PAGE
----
Every year brings different challenges to the nation’s farmers, and 2004 is no different. This year among the challenges are production cost that are drastically different from those in 2003.
Delton Gerloff, an economist with the University of Tennessee Agricultural Extension Service, says the 2004 planting season is facing fuel and fertilizer prices that are certain to go up.
“The fuel prices have increased 23% over 2003 prices,” Gerloff said. Compared to last year, the economist says the fuel costs will add between $1-1.50/acre to the expense of growing corn, depending on the tillage system. The increased fuel prices will add between $1-2/acre to soybean expenses, and about $1.50/acre for wheat production expenses. Gerloff expects cotton fuel expenses to increase between $3-4/acre.
Fuel prices, however, don’t tell the whole story. “Nitrogen fertilizer prices generally increase along with fuel prices. Higher nitrogen fertilizer prices would impact corn and cotton more than soybeans because soybeans generally don’t require nitrogen fertilization,” Gerloff said.
Depending on the nitrogen source, nitrogen fertilizer prices have risen between 35 and 45% compared to 2003. Gerloff says this increase could add as much as $12-16/acre to the expense of growing corn in 2004, and could increase cotton expenses as much as $10-12/acre over last year. “Other fertilizer prices have also risen over the past year, with phosphate and potash prices rising close to 27% and 13%, respectively,” he said.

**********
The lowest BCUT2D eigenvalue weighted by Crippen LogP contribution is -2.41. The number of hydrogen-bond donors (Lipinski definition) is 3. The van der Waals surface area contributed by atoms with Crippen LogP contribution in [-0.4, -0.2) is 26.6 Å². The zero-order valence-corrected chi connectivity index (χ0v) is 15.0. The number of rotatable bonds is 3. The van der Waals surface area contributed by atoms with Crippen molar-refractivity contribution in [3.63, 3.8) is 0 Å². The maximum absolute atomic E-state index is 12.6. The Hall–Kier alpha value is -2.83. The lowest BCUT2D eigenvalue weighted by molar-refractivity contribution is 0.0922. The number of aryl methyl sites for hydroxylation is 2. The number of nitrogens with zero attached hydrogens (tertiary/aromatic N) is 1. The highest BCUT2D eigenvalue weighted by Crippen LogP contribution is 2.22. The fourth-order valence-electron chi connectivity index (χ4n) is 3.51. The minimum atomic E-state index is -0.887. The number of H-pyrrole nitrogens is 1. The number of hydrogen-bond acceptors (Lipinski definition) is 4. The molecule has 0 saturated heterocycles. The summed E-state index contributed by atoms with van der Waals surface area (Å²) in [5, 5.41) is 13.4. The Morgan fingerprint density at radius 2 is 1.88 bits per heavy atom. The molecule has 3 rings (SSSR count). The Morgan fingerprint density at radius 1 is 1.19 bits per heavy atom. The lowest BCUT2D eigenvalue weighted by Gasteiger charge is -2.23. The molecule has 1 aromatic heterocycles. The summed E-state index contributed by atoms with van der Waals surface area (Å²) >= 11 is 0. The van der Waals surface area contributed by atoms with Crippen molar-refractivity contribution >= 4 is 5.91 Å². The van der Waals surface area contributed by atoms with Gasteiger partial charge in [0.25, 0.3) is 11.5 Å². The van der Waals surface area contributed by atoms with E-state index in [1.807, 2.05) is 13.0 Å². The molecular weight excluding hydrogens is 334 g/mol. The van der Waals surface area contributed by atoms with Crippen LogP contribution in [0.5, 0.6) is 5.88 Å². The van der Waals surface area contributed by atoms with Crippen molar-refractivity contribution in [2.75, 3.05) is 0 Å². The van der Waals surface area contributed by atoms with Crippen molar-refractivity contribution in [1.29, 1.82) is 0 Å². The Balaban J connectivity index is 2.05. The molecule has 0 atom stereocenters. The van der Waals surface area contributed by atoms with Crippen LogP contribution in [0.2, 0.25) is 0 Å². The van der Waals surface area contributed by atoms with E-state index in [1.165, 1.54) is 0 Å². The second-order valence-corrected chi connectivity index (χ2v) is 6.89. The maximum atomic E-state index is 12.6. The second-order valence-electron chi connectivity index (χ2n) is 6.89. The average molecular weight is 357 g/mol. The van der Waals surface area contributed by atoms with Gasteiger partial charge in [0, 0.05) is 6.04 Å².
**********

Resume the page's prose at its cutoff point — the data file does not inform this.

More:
Higher output prices are helping to reduce the impact of the higher input prices. “Based on early season price expectations in 2003 and April 1, 2004, harvest cash contract prices, corn and soybean net returns are projected to increase over $70/acre compared to 2003,” Gerloff said. “Wheat net returns would be expected to increase close to $20/ acre compared to income expectations last year,” he said.
While cotton prices rose sharply last fall, Gerloff says current income expectations for cotton have not changed significantly from last year.
The bottom line is price, however. “While the fuel and fertilizer price increases are certain because the farmers are currently buying them to produce this year’s crops, it remains to be seen if grain prices will remain at current levels until this fall’s harvest,” Gerloff said.
The economists cautions producers to consider locking in higher harvest time grain prices to offset the increased input expenses. “Risk management tools such as options and cash forward contracting help to reduce price risk by establishing a floor price for expected 2004 production,” he said.